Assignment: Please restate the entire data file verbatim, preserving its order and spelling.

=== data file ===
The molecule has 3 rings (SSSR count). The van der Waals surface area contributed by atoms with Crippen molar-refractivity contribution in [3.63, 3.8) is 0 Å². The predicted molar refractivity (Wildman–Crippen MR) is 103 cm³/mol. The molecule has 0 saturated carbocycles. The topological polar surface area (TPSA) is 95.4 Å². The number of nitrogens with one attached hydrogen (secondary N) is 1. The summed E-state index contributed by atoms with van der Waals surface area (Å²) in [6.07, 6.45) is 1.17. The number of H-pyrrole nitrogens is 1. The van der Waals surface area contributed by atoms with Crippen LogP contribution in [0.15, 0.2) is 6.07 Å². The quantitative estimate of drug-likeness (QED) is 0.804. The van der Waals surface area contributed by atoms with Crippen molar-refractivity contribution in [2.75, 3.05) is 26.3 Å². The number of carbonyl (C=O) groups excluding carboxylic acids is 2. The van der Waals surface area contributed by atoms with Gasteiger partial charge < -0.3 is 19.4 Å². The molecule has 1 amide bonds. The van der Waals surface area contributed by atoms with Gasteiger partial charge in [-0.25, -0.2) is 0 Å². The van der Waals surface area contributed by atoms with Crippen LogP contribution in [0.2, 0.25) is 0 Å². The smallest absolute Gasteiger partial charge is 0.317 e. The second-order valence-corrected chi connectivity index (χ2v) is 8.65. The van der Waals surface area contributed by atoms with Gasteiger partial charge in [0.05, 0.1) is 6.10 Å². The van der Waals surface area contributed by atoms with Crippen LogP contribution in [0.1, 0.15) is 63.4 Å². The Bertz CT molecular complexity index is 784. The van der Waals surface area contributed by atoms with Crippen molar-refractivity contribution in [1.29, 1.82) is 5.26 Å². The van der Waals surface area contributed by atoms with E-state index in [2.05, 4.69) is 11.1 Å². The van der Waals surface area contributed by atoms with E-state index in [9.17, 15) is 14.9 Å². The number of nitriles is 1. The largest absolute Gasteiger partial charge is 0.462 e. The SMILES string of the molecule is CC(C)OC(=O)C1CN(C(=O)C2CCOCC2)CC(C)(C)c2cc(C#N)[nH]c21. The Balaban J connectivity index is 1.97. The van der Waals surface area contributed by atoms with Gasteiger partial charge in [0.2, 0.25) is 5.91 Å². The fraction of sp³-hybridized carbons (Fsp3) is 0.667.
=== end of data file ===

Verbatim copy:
The molecule has 3 rings (SSSR count). The van der Waals surface area contributed by atoms with Crippen molar-refractivity contribution in [3.63, 3.8) is 0 Å². The predicted molar refractivity (Wildman–Crippen MR) is 103 cm³/mol. The molecule has 0 saturated carbocycles. The topological polar surface area (TPSA) is 95.4 Å². The number of nitrogens with one attached hydrogen (secondary N) is 1. The summed E-state index contributed by atoms with van der Waals surface area (Å²) in [6.07, 6.45) is 1.17. The number of H-pyrrole nitrogens is 1. The van der Waals surface area contributed by atoms with Crippen LogP contribution in [0.15, 0.2) is 6.07 Å². The quantitative estimate of drug-likeness (QED) is 0.804. The van der Waals surface area contributed by atoms with Crippen molar-refractivity contribution in [2.75, 3.05) is 26.3 Å². The number of carbonyl (C=O) groups excluding carboxylic acids is 2. The van der Waals surface area contributed by atoms with Gasteiger partial charge < -0.3 is 19.4 Å². The molecule has 1 amide bonds. The van der Waals surface area contributed by atoms with Gasteiger partial charge in [-0.25, -0.2) is 0 Å². The van der Waals surface area contributed by atoms with Crippen LogP contribution in [0.2, 0.25) is 0 Å². The smallest absolute Gasteiger partial charge is 0.317 e. The second-order valence-corrected chi connectivity index (χ2v) is 8.65. The van der Waals surface area contributed by atoms with Gasteiger partial charge in [0.05, 0.1) is 6.10 Å². The van der Waals surface area contributed by atoms with Crippen LogP contribution in [0.1, 0.15) is 63.4 Å². The Bertz CT molecular complexity index is 784. The van der Waals surface area contributed by atoms with Crippen molar-refractivity contribution in [1.29, 1.82) is 5.26 Å². The van der Waals surface area contributed by atoms with E-state index in [2.05, 4.69) is 11.1 Å². The van der Waals surface area contributed by atoms with E-state index in [9.17, 15) is 14.9 Å². The number of nitriles is 1. The largest absolute Gasteiger partial charge is 0.462 e. The SMILES string of the molecule is CC(C)OC(=O)C1CN(C(=O)C2CCOCC2)CC(C)(C)c2cc(C#N)[nH]c21. The Balaban J connectivity index is 1.97. The van der Waals surface area contributed by atoms with Gasteiger partial charge in [0.2, 0.25) is 5.91 Å². The fraction of sp³-hybridized carbons (Fsp3) is 0.667.